IT disaster recovery, cloud computing and information security news

New ISACA guidance recommends the use of the threat pattern life cycle to prevent and mitigate IT risk

IT risks come in various shapes and sizes– some obvious and others far more difficult to predict. However, many attack scenarios are now easier to address due to the identification of threat patterns, which are a set of characteristics representing suspicious behaviors in security platforms. Using these threat patterns, enterprises can prevent and mitigate a wider range of IT risks despite the complexity of network topologies and the variety of enterprise applications and technologies that need to be defended.

ISACA’s most recent white paper, ‘Threat Pattern Life Cycle Development’, takes this approach a step further by introducing a simple and well-defined process derived from the software development life cycle (SDLC). This approach to designing and implementing threat patterns helps increase threat detection rates and limits the need for the security operations center (SOC) to deal with false positives.

“Enterprises can gain a better understanding of security threats through the deployment of threat patterns in security monitoring solutions,” said Demetrio Milea, one of the co-authors of the paper. “By taking the same structured approach commonly used in software development, the SOC can identify and focus on more specific threat patterns while detecting issues more quickly and minimizing the effort needed to deploy detection techniques.”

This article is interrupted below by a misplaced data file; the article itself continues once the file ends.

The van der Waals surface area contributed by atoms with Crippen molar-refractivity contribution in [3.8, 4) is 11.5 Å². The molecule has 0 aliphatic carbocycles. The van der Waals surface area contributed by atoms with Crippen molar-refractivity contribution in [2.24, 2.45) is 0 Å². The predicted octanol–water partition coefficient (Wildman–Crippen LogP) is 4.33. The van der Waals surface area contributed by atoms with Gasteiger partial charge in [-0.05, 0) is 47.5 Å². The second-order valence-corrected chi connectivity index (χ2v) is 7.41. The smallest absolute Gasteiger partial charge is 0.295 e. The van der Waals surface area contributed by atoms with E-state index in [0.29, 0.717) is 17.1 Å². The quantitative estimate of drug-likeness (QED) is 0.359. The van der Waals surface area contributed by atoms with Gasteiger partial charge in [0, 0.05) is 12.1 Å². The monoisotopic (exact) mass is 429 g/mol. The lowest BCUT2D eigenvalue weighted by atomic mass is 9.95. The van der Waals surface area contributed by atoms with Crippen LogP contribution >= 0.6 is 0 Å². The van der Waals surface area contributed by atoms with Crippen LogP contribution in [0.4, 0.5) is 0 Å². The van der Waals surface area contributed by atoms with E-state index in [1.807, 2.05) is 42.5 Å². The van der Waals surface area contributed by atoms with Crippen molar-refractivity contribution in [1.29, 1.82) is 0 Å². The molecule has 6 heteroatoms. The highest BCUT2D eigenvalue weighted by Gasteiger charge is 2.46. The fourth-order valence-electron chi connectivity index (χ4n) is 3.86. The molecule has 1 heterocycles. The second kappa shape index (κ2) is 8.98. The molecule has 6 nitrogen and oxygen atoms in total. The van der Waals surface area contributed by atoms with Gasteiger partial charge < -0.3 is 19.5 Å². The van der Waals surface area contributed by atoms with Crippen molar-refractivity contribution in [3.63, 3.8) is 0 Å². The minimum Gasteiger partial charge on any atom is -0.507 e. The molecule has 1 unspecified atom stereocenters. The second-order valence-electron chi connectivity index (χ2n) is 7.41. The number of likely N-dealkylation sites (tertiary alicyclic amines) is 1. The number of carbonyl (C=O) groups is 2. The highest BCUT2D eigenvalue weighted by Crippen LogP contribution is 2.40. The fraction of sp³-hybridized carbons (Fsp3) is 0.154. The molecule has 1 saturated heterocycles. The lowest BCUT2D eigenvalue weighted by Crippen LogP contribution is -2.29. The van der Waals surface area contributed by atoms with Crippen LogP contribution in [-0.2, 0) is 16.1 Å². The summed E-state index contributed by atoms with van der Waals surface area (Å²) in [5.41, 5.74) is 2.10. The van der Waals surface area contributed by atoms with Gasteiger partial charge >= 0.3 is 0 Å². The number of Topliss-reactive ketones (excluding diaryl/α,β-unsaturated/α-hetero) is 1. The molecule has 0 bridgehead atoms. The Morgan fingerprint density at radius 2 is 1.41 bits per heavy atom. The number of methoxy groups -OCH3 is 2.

"Attack vectors are not static, and advanced attacks are hard to detect,” said Davide Veneziano, the paper’s other co-author. “As a result, a one-off effort is usually insufficient and tends to make the pattern itself static and only useful for a limited time."

The threat pattern life cycle includes the following phases:

  • Analysis
  • Design
  • Development
  • Testing
  • Evolution

For each life cycle phase, ISACA presents vital questions that organizations need to answer before defining, developing and evolving modeled threat patterns. Through this structured approach and software development mindset, enterprises can develop threat management capabilities to better protect their assets, address IT security risk, mitigate existing threats and maximize the limited resources available in the SOC.

Obtain the document.



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